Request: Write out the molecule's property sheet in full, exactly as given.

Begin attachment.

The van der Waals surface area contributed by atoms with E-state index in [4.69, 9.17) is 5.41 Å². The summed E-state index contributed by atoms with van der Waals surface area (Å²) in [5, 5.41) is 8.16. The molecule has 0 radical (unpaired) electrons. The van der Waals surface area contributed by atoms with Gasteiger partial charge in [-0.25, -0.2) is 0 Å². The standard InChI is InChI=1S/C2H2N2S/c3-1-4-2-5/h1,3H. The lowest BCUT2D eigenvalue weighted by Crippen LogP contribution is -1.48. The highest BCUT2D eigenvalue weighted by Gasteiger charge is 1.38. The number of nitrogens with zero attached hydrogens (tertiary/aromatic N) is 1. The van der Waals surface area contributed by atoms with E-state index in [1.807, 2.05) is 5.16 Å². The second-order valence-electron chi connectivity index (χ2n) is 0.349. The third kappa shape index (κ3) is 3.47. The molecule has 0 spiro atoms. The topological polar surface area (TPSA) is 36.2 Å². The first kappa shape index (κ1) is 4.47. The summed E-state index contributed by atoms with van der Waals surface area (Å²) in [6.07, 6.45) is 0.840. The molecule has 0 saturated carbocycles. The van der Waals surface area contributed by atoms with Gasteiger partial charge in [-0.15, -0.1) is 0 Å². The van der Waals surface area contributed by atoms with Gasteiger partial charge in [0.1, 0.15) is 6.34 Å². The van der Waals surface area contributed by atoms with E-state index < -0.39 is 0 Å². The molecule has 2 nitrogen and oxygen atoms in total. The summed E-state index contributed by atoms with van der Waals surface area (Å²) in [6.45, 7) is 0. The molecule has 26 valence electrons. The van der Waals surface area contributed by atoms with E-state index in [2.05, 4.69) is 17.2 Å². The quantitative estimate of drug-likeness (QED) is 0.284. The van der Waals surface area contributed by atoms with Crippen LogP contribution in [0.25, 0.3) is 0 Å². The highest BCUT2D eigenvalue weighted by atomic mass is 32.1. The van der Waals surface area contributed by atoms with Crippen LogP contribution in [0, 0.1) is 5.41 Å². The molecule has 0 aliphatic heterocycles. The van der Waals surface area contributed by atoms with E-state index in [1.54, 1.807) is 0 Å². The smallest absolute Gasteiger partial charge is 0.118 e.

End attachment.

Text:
The van der Waals surface area contributed by atoms with E-state index in [4.69, 9.17) is 5.41 Å². The summed E-state index contributed by atoms with van der Waals surface area (Å²) in [5, 5.41) is 8.16. The molecule has 0 radical (unpaired) electrons. The van der Waals surface area contributed by atoms with Gasteiger partial charge in [-0.25, -0.2) is 0 Å². The standard InChI is InChI=1S/C2H2N2S/c3-1-4-2-5/h1,3H. The lowest BCUT2D eigenvalue weighted by Crippen LogP contribution is -1.48. The highest BCUT2D eigenvalue weighted by Gasteiger charge is 1.38. The number of nitrogens with zero attached hydrogens (tertiary/aromatic N) is 1. The van der Waals surface area contributed by atoms with E-state index in [1.807, 2.05) is 5.16 Å². The second-order valence-electron chi connectivity index (χ2n) is 0.349. The third kappa shape index (κ3) is 3.47. The molecule has 0 spiro atoms. The topological polar surface area (TPSA) is 36.2 Å². The first kappa shape index (κ1) is 4.47. The summed E-state index contributed by atoms with van der Waals surface area (Å²) in [6.07, 6.45) is 0.840. The molecule has 0 saturated carbocycles. The van der Waals surface area contributed by atoms with Gasteiger partial charge in [-0.15, -0.1) is 0 Å². The van der Waals surface area contributed by atoms with Gasteiger partial charge in [0.1, 0.15) is 6.34 Å². The van der Waals surface area contributed by atoms with E-state index < -0.39 is 0 Å². The molecule has 2 nitrogen and oxygen atoms in total. The summed E-state index contributed by atoms with van der Waals surface area (Å²) in [6.45, 7) is 0. The molecule has 26 valence electrons. The van der Waals surface area contributed by atoms with E-state index in [2.05, 4.69) is 17.2 Å². The quantitative estimate of drug-likeness (QED) is 0.284. The van der Waals surface area contributed by atoms with Crippen LogP contribution in [0.25, 0.3) is 0 Å². The highest BCUT2D eigenvalue weighted by atomic mass is 32.1. The van der Waals surface area contributed by atoms with Crippen LogP contribution in [0, 0.1) is 5.41 Å². The molecule has 0 aliphatic heterocycles. The van der Waals surface area contributed by atoms with E-state index in [1.54, 1.807) is 0 Å². The smallest absolute Gasteiger partial charge is 0.118 e.